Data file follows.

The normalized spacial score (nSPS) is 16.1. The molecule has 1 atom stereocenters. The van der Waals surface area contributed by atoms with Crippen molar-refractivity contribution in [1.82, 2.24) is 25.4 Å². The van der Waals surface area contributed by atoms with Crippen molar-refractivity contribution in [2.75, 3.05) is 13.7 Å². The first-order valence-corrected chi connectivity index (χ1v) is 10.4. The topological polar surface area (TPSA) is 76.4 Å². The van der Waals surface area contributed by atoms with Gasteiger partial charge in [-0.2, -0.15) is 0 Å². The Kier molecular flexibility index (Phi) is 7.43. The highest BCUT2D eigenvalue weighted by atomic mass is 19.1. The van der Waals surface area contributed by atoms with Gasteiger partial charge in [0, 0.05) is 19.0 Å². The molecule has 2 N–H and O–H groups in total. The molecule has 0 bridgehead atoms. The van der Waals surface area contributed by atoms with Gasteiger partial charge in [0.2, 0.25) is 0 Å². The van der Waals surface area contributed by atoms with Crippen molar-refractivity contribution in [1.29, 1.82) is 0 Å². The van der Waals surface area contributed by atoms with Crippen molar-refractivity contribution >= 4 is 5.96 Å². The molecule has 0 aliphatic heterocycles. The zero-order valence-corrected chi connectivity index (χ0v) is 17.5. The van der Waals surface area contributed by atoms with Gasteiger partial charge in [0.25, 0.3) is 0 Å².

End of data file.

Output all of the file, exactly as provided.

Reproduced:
The normalized spacial score (nSPS) is 16.1. The molecule has 1 atom stereocenters. The van der Waals surface area contributed by atoms with Crippen molar-refractivity contribution in [1.82, 2.24) is 25.4 Å². The van der Waals surface area contributed by atoms with Crippen molar-refractivity contribution in [2.75, 3.05) is 13.7 Å². The first-order valence-corrected chi connectivity index (χ1v) is 10.4. The topological polar surface area (TPSA) is 76.4 Å². The van der Waals surface area contributed by atoms with Gasteiger partial charge in [-0.2, -0.15) is 0 Å². The Kier molecular flexibility index (Phi) is 7.43. The highest BCUT2D eigenvalue weighted by atomic mass is 19.1. The van der Waals surface area contributed by atoms with Gasteiger partial charge in [0, 0.05) is 19.0 Å². The molecule has 2 N–H and O–H groups in total. The molecule has 0 bridgehead atoms. The van der Waals surface area contributed by atoms with Gasteiger partial charge in [0.2, 0.25) is 0 Å². The van der Waals surface area contributed by atoms with Crippen molar-refractivity contribution in [1.29, 1.82) is 0 Å². The van der Waals surface area contributed by atoms with Crippen molar-refractivity contribution >= 4 is 5.96 Å². The molecule has 0 aliphatic heterocycles. The zero-order valence-corrected chi connectivity index (χ0v) is 17.5. The van der Waals surface area contributed by atoms with Gasteiger partial charge in [0.25, 0.3) is 0 Å².